Linguist. Dept., South College, Univ. of Massachusetts, Amherst, MA 01003
Neil A. Macmillan
Univ. of Massachusetts, Amherst, MA 01003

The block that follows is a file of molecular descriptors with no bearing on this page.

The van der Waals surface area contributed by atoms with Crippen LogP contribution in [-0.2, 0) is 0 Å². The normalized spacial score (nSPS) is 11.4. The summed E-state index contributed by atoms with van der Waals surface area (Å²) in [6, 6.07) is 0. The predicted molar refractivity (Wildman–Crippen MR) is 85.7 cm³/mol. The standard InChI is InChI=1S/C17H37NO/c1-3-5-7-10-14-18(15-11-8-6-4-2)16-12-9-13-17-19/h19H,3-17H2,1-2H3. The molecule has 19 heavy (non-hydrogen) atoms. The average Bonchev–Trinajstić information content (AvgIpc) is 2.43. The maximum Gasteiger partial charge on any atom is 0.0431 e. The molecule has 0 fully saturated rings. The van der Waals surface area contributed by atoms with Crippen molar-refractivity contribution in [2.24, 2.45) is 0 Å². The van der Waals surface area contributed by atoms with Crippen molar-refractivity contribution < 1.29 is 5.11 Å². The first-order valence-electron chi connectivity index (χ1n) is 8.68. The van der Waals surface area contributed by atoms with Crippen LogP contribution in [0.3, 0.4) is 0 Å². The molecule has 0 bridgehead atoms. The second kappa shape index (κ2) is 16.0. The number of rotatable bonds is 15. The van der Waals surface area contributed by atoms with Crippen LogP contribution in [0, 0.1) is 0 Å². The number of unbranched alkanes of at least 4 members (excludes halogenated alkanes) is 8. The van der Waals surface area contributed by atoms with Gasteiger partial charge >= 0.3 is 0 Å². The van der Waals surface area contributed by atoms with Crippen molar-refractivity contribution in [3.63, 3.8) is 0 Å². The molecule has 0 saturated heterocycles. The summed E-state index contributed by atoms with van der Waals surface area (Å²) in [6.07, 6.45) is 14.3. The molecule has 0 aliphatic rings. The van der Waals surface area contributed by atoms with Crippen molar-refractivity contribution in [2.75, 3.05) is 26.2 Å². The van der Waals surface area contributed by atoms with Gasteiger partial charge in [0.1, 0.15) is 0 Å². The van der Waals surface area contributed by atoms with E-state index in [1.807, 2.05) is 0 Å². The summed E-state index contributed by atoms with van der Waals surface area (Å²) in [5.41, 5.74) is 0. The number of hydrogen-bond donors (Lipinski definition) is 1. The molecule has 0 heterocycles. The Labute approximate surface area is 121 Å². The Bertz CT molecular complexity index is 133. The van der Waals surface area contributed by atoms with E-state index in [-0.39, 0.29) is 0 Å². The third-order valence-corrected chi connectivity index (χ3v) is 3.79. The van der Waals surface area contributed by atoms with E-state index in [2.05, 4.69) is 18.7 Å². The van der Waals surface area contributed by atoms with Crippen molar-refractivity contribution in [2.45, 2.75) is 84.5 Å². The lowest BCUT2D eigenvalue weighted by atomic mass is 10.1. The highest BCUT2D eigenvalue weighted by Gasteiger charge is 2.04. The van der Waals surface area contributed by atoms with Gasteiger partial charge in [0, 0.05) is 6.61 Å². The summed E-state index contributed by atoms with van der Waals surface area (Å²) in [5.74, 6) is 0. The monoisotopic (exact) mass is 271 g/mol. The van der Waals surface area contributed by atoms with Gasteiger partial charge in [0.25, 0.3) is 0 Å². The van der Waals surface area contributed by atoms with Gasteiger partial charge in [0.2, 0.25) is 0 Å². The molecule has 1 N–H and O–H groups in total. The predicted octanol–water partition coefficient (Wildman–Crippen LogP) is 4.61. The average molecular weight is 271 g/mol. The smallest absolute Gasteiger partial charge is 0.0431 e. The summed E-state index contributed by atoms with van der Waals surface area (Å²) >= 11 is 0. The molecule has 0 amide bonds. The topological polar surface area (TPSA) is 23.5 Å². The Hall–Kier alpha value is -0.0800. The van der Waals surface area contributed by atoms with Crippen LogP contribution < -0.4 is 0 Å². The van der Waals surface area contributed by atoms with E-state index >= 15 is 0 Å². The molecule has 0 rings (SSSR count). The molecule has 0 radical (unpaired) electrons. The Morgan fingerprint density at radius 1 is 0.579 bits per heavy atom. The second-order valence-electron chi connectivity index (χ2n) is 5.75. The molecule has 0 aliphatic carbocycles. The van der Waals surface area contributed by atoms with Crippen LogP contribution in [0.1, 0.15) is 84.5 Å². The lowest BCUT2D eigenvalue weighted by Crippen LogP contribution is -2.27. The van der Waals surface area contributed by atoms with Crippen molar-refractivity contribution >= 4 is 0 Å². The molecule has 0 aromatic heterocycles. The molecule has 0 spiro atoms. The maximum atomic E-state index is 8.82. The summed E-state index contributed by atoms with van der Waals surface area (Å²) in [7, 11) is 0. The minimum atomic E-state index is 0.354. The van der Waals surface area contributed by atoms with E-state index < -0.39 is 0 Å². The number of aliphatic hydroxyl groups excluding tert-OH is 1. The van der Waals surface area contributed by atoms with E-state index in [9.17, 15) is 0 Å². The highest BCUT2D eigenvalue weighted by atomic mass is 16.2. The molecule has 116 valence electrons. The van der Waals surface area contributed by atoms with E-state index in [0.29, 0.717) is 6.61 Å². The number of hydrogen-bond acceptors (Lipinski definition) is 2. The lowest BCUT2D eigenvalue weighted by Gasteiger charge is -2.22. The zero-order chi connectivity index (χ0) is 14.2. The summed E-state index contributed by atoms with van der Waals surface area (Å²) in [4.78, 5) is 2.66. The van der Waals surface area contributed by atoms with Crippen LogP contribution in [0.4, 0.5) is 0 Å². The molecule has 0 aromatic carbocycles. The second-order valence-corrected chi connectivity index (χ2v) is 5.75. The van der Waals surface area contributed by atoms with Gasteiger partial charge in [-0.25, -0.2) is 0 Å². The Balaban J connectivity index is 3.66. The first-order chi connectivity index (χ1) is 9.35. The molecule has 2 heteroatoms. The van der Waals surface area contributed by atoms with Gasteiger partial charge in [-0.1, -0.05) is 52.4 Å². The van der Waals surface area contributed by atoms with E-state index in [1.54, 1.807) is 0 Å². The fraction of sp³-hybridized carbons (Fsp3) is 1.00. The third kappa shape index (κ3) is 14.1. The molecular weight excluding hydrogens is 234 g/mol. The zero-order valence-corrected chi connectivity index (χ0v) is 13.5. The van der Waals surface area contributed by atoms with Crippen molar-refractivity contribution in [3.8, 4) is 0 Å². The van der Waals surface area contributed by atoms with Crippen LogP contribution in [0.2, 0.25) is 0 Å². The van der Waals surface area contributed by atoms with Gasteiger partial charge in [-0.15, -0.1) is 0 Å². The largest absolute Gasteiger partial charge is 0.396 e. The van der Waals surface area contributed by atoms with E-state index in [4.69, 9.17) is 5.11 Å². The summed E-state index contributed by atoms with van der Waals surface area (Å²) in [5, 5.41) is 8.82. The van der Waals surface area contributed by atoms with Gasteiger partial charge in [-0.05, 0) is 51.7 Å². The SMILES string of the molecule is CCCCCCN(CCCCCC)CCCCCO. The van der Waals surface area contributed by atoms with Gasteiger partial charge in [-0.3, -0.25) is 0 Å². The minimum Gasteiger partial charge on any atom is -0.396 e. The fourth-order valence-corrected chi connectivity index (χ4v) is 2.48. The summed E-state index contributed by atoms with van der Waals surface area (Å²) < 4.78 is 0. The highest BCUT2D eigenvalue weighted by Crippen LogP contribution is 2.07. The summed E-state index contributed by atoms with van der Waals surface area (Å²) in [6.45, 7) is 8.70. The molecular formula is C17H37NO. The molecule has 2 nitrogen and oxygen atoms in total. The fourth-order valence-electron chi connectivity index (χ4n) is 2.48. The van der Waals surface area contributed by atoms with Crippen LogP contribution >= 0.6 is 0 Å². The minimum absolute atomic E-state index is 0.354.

Vowels vary multidimensionally, and the perceptual effects of the dimensions may combine independently or may interact. The dimensions examined in these experiments were the acoustic correlates of soft palate height and tongue height, which covary directly in natural speech. A modified Garner paradigm was used in which accuracy replaced speed as the dependent measure; a detection-theory analysis permitted inferences about perceptual representation. For isolated vowels, nasalization and F1 were integral, in the sense that corresponding perceptual dimensions were correlated, replicating Kingston [Phonetica 47, 149--179 (1991)]. The degree of integrality was yet stronger for vowels before consonants, whether the consonant was nasal or oral. These results suggest that soft palate height and tongue height are covaried by speakers so that their acoustic correlates contribute to a single perceptual property, the distribution of energy at the low end of the vowel's spectrum. The lack of a context effect is unexpected given the finding of Krakow et al. [J. Acoust. Soc. Am. 83, 1146--1158 (1988)] that nasalization in a vowel does not affect judgment of its height if there is a neighboring nasal to which that nasalization can be attributed. This discrepancy may occur because listeners in this experiment made judgments of nasalization as well as vowel quality.